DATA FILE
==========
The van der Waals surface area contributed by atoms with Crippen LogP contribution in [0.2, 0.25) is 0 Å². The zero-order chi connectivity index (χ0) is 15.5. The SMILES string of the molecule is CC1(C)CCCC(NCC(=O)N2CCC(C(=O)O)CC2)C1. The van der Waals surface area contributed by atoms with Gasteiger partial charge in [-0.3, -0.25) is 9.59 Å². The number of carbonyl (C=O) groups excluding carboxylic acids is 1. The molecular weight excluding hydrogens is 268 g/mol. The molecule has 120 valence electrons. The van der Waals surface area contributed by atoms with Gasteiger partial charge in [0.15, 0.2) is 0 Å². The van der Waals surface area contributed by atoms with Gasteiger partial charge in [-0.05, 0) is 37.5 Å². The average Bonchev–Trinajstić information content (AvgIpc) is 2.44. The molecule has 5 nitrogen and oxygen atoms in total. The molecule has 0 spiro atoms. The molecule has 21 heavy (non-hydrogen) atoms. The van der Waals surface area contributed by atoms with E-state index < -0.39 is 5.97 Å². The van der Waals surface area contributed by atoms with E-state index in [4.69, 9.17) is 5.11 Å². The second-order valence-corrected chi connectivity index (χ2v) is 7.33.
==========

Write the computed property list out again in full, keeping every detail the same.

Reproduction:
The van der Waals surface area contributed by atoms with Crippen LogP contribution in [0.2, 0.25) is 0 Å². The zero-order chi connectivity index (χ0) is 15.5. The SMILES string of the molecule is CC1(C)CCCC(NCC(=O)N2CCC(C(=O)O)CC2)C1. The van der Waals surface area contributed by atoms with Gasteiger partial charge in [-0.3, -0.25) is 9.59 Å². The number of carbonyl (C=O) groups excluding carboxylic acids is 1. The molecular weight excluding hydrogens is 268 g/mol. The molecule has 120 valence electrons. The van der Waals surface area contributed by atoms with Gasteiger partial charge in [0.15, 0.2) is 0 Å². The van der Waals surface area contributed by atoms with Gasteiger partial charge in [-0.05, 0) is 37.5 Å². The average Bonchev–Trinajstić information content (AvgIpc) is 2.44. The molecule has 5 nitrogen and oxygen atoms in total. The molecule has 0 spiro atoms. The molecule has 21 heavy (non-hydrogen) atoms. The van der Waals surface area contributed by atoms with E-state index < -0.39 is 5.97 Å². The van der Waals surface area contributed by atoms with E-state index in [4.69, 9.17) is 5.11 Å². The second-order valence-corrected chi connectivity index (χ2v) is 7.33.